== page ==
9. Certainly not. Being more advanced often means also being more vulnerable. Bacteria that lived billions of years ago survived large numbers of far more advanced species. Cockroaches will probably survive us. How does it mean being more vulnerable? Advanced means improved. Something that is improved is less vulnerable, not more vulnerable. And I refuse to believe that a cockroach is more successful than me.
  10. Julian, Who said anything about feeling guilty? But let's look at it. As human nature stands, this is something most people who kill innocents in war are going to feel anyway. I dread to think what a person who feels guilty will do if he learns how to alleviate his tormenting guilt through the lesson (on a psychological and premise level) that killing innocent people can be a moral good. I'm not so sure his subconscious will be as discriminating as his conscious mind in choosing innocents the next time, especially if he is a person who likes to be good. I think a much more realistic thing is to say that it was a terrible thing that needed to be done under extraordinary circumstances and strong wishes that it should never happen again. And if the person feels guilty, that is merely a sign that he is a human being. I see that as much healthier for those who have killed innocents in war. Through that way they can find some peace. Ignoring the fact that most people who have killed innocents in war are going to feel guilty all by themselves is ignoring reality. Trying to program that out of people and dismissing it by saying they shouldn't feel that way in the first place (because they were performing a moral good) is a bit too much for my reality meter—in addition to the fact that it can be quite dangerous to peaceful society. Battles are not just fought on the battlefield in war. They are also fought in people's minds and souls. Within this context, I fully believe war is hell. Michael What do feelings have to do with thoughts? I just thought it would help me better understand what you were advocating, and it did. All of the abstract reasoning was getting a little much for me. You might find this interesting, Michael... From the play Think Twice featured in The Early Ayn Rand: "Ingalls: I've told you this because I wanted you to know that I don't regret it. Had circumstances forced me to take a valuable life--I wouldn't hesitate to offer my own life in return. But I don't think that of Walter. Nor of Serge...."
  11. According to that standard, bacteria would be a more advanced species than humans. "Advanced" is not the same as "succesful". Considering all living beings, self-awareness is certainly not a decisive factor for success, as the examples of bacteria, worms and insects show. However, in a narrower context it may be an important factor, as we're certainly doing better than many if not most of our closer relatives among the vertebrates. But we shouldn't judge too quickly, after all those dinosaurs that are often thought of as a failure managed to survive a thousand times longer than the human species did so far, so the jury still has a long wait ahead before we can claim our superiority in surviving. No, but they are directly proportional. The more advanced something is the more successful it will be.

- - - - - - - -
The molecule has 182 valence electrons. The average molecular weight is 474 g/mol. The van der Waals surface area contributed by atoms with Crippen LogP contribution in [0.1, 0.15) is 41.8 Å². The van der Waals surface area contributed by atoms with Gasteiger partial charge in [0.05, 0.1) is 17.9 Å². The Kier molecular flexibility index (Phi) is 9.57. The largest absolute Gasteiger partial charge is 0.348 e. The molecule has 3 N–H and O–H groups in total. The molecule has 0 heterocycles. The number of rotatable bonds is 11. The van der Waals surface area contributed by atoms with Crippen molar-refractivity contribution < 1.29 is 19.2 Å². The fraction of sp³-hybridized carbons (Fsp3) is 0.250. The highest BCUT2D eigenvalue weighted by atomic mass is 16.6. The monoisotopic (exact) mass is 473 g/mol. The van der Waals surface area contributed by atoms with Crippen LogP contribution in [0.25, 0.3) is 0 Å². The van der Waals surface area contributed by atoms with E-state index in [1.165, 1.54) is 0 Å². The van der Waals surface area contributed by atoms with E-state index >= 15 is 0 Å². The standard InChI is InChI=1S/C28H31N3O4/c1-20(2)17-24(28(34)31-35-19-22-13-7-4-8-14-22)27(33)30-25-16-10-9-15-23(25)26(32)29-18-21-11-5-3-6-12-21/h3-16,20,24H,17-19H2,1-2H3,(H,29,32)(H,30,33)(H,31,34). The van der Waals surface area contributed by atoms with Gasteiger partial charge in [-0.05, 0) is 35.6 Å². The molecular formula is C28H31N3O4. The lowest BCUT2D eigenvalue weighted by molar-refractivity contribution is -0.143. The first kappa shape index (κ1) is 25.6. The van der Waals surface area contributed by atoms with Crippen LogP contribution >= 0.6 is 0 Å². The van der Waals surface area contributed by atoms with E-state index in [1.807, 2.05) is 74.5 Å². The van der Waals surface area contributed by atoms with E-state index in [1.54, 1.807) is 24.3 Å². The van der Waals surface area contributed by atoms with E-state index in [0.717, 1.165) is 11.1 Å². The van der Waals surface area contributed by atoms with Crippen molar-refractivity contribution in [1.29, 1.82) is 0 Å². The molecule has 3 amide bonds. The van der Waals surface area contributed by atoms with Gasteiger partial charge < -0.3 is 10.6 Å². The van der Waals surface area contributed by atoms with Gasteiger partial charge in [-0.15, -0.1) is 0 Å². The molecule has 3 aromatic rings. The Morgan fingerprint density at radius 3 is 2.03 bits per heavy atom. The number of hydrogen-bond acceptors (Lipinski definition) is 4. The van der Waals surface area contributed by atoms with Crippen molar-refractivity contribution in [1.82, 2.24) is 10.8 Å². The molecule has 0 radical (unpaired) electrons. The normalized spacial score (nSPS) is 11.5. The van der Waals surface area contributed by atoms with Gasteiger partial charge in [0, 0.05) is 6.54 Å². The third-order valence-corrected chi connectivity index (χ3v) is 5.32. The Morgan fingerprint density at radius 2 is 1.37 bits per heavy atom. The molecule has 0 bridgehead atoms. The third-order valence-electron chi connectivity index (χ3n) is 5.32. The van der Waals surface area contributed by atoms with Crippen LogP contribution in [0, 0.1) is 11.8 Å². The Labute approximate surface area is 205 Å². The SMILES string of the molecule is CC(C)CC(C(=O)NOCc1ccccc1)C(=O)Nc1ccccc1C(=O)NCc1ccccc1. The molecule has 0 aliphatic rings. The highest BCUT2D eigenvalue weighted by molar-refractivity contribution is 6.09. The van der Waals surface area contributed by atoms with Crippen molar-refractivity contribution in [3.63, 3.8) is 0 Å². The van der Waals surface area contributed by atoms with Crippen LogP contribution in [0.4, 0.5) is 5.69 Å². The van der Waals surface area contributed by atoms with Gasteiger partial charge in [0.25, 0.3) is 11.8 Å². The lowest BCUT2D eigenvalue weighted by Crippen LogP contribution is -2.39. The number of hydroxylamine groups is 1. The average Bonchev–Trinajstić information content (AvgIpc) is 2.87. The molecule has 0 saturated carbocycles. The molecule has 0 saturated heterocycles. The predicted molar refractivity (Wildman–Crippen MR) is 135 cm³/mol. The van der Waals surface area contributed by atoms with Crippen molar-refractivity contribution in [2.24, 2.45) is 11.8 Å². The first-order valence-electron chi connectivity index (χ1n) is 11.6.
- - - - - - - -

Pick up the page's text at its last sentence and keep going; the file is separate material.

12. Bob, Right. Until the unsentimental rough men turn on the sentimental Good Guys who are sleeping in peace. No thank you. I prefer that thing about he who fails to learn from history is doomed to repeat it. Michael Michael, Do you think we should feel guilty for having to kill innocent people in war? As a human being I understand what you mean. I would hate that I would have to do it. I would feel intense indignation and outrage. I would even feel a sense of helplessness, because I would not want to kill these people; I'd just have to. But I would hate the people who make such horrible choices necessary, not myself. Sorry, if you already answered this. A lot of technicalities were being discussed, so I did not go through all of the posts.
  13. Good point. I've been reading The God Delusion by Richard Dawkins, the famed evolutionary biologist, and in Chapter 6 (pgs. 248-9) he says, "The whole idea of the selfish gene, with the stress properly applied to the last word, is that the unit of natural selection (i.e. the unit of self-interest) is not the selfish organism, nor the selfish group or selfish species or selfish ecosystem, but the selfish gene. It is the gene that, in the form of information, either survives for many generations or does not. Unlike the gene (and arguably the meme), the organism, the group and the species are not the right kind of entity to serve as a unit in this sense, because they do not make exact copies of themselves, and do not compete in a pool of such self-replicating entities." Can you show that self awareness increases reproductive success? That is the bottom line. Bacteria are the most reproductively successful organisms on earth and they have little or no self-awareness. After them come the insects which have no self awareness. From a reproductive standpoint (which is the only one that matters for evolution) self-awareness is highly overrated. Ba'al Chatzaf According to that standard bacteria would be a more advanced species than humans.